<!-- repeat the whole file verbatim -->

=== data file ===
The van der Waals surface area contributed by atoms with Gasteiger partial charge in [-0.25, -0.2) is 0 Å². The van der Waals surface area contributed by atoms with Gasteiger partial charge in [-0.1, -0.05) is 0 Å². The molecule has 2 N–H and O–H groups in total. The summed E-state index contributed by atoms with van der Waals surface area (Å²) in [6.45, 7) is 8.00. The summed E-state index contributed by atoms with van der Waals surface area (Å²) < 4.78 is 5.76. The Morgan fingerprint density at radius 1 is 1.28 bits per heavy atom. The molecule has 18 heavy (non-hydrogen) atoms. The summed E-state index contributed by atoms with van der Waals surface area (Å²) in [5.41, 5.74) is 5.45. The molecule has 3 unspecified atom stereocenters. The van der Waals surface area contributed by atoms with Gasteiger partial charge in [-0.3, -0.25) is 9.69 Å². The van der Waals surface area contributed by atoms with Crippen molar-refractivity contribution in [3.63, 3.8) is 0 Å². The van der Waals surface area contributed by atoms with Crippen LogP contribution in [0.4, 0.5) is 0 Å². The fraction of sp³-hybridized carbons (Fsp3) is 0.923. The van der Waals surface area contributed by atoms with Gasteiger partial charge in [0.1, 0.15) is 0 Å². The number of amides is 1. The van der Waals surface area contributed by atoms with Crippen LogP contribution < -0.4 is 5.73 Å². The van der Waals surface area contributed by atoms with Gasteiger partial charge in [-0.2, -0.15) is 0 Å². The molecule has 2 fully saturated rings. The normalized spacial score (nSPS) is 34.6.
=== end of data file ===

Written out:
The van der Waals surface area contributed by atoms with Gasteiger partial charge in [-0.25, -0.2) is 0 Å². The van der Waals surface area contributed by atoms with Gasteiger partial charge in [-0.1, -0.05) is 0 Å². The molecule has 2 N–H and O–H groups in total. The summed E-state index contributed by atoms with van der Waals surface area (Å²) in [6.45, 7) is 8.00. The summed E-state index contributed by atoms with van der Waals surface area (Å²) < 4.78 is 5.76. The Morgan fingerprint density at radius 1 is 1.28 bits per heavy atom. The molecule has 18 heavy (non-hydrogen) atoms. The summed E-state index contributed by atoms with van der Waals surface area (Å²) in [5.41, 5.74) is 5.45. The molecule has 3 unspecified atom stereocenters. The van der Waals surface area contributed by atoms with Gasteiger partial charge in [-0.3, -0.25) is 9.69 Å². The van der Waals surface area contributed by atoms with Crippen molar-refractivity contribution in [3.63, 3.8) is 0 Å². The van der Waals surface area contributed by atoms with Crippen LogP contribution in [0.4, 0.5) is 0 Å². The fraction of sp³-hybridized carbons (Fsp3) is 0.923. The van der Waals surface area contributed by atoms with Gasteiger partial charge in [0.1, 0.15) is 0 Å². The number of amides is 1. The van der Waals surface area contributed by atoms with Crippen LogP contribution < -0.4 is 5.73 Å². The van der Waals surface area contributed by atoms with Gasteiger partial charge in [-0.2, -0.15) is 0 Å². The molecule has 2 fully saturated rings. The normalized spacial score (nSPS) is 34.6.